Having been hornswoggled by both the Chargers and the Padres, and knowing the City is wobbling financially, San Diego voters are unlikely to approve a fat subsidy for a new Chargers stadium. But downtown overlords want the City to get diddled again. So learn from the past: make sure the preelection voter information is honest, and pay no attention to propaganda from the City, the team, the establishment, and their lackeys in the mainstream media.
That’s the advice of former councilmembers Bruce Henderson and Donna Frye, who fought to educate the public about the Chargers’ 60,000-seat guarantee and the Padres’ Petco Park con.
“San Diego likes getting snookered,” says Henderson. “But it will be difficult to snooker the voters.”
“If there were a way to shut the public out, yes, the powers-that-be could be snookered again,” says Frye. “But it’s hard to imagine a deal going through that would not require a public vote. I place a lot of faith in the public. The odds are not in favor of the sports folks.”
But last week, Mayor Jerry Sanders made the preposterous statement that San Diego’s budget woes are over, despite massive pension liabilities and infrastructure deficits. It’s a sure sign that the stadium propaganda mill is picking up steam.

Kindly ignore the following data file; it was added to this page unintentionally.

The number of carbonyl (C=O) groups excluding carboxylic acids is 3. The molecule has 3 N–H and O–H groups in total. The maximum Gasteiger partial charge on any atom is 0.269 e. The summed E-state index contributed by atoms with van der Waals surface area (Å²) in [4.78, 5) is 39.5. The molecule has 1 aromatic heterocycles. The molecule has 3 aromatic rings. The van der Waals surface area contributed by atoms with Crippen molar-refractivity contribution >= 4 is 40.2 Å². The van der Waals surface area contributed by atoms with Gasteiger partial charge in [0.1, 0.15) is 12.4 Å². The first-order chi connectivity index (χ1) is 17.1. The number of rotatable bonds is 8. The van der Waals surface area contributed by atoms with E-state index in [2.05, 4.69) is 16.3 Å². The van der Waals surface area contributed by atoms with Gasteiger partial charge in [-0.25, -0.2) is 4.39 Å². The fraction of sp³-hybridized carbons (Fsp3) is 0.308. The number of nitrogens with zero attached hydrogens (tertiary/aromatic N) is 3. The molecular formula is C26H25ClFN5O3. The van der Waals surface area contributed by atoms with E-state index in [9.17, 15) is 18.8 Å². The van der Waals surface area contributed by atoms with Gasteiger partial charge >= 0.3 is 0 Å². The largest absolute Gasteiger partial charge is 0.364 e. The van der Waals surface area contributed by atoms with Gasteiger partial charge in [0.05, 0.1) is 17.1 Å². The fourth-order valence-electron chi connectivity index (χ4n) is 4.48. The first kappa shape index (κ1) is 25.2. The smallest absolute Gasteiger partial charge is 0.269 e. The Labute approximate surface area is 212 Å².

Take a look at the lies and corruption that went into past Padres and Chargers deals. As Steve Erie, University of California San Diego political scientist, explains in a paper he coauthored, the old Jack Murphy Stadium was renovated for the Chargers, and the City gave the team a 60,000-per-game seat guarantee, promising to pay for the empty seats, even though past attendance records showed that level was absurd. It cost the City $36 million between 1997 and 2004 and enraged the public. So when the Padres angled for a new ballpark, “The City didn’t want to be snookered again,” says Henderson.
It hired two out-of-town consultants, both of whom were in favor of pro sports subsidies. They were charged with making a deal that was fair for both sides. But John Moores, then majority owner of the Padres, on June 18, 1998, wrote a letter to the council wailing that under the consultants’ deal “the Padres would be burdened with one of the worst deals in Major League Baseball” and could not be competitive financially or on the field.
So the council fired the consultants, went into multiple closed sessions, and gave the Padres everything they wanted. Erie points out that the $303 million subsidy the Padres wangled was 25 percent more than the average ballpark taxpayer contribution across the country.
The pigeon drop was in place. There would be a vote in late 1998. Moores stacked the team that year and it won the National League pennant. The players begged the public to vote for the ballpark. The ballot argument claimed that the deal would be revenue neutral. (It later came out that city hall had instructed bureaucrats to rig the numbers to make it appear that hotel taxes would pay for bond servicing.) A consultant study touting the ballpark ignored the “substitution effect,” the truism that subsidized stadiums don’t stimulate spending but just rearrange it.